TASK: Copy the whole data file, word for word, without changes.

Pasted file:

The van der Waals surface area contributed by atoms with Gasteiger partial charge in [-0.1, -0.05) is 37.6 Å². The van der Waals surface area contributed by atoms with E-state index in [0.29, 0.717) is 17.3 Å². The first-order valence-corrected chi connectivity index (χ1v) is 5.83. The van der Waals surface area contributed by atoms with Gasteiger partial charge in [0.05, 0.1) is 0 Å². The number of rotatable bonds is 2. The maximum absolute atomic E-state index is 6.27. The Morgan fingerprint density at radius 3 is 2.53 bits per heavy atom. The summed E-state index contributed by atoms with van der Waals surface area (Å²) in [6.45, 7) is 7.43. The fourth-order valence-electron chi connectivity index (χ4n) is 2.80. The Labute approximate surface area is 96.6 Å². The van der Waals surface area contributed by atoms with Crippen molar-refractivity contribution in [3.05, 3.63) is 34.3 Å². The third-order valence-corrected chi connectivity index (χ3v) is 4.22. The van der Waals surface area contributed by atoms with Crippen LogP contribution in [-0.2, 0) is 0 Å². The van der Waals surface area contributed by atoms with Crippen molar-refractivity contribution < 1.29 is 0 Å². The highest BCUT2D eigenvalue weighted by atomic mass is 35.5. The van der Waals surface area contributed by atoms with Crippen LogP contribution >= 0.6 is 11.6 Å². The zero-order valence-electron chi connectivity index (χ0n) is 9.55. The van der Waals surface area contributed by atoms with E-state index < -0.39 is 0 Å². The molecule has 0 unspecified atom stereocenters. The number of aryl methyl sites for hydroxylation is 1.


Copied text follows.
The van der Waals surface area contributed by atoms with Gasteiger partial charge in [-0.1, -0.05) is 37.6 Å². The van der Waals surface area contributed by atoms with E-state index in [0.29, 0.717) is 17.3 Å². The first-order valence-corrected chi connectivity index (χ1v) is 5.83. The van der Waals surface area contributed by atoms with Gasteiger partial charge in [0.05, 0.1) is 0 Å². The number of rotatable bonds is 2. The maximum absolute atomic E-state index is 6.27. The Morgan fingerprint density at radius 3 is 2.53 bits per heavy atom. The summed E-state index contributed by atoms with van der Waals surface area (Å²) in [6.45, 7) is 7.43. The fourth-order valence-electron chi connectivity index (χ4n) is 2.80. The Labute approximate surface area is 96.6 Å². The van der Waals surface area contributed by atoms with Crippen molar-refractivity contribution in [3.05, 3.63) is 34.3 Å². The third-order valence-corrected chi connectivity index (χ3v) is 4.22. The van der Waals surface area contributed by atoms with Crippen LogP contribution in [-0.2, 0) is 0 Å². The van der Waals surface area contributed by atoms with Crippen molar-refractivity contribution < 1.29 is 0 Å². The highest BCUT2D eigenvalue weighted by atomic mass is 35.5. The van der Waals surface area contributed by atoms with Crippen LogP contribution >= 0.6 is 11.6 Å². The zero-order valence-electron chi connectivity index (χ0n) is 9.55. The van der Waals surface area contributed by atoms with E-state index < -0.39 is 0 Å². The molecule has 0 unspecified atom stereocenters. The number of aryl methyl sites for hydroxylation is 1.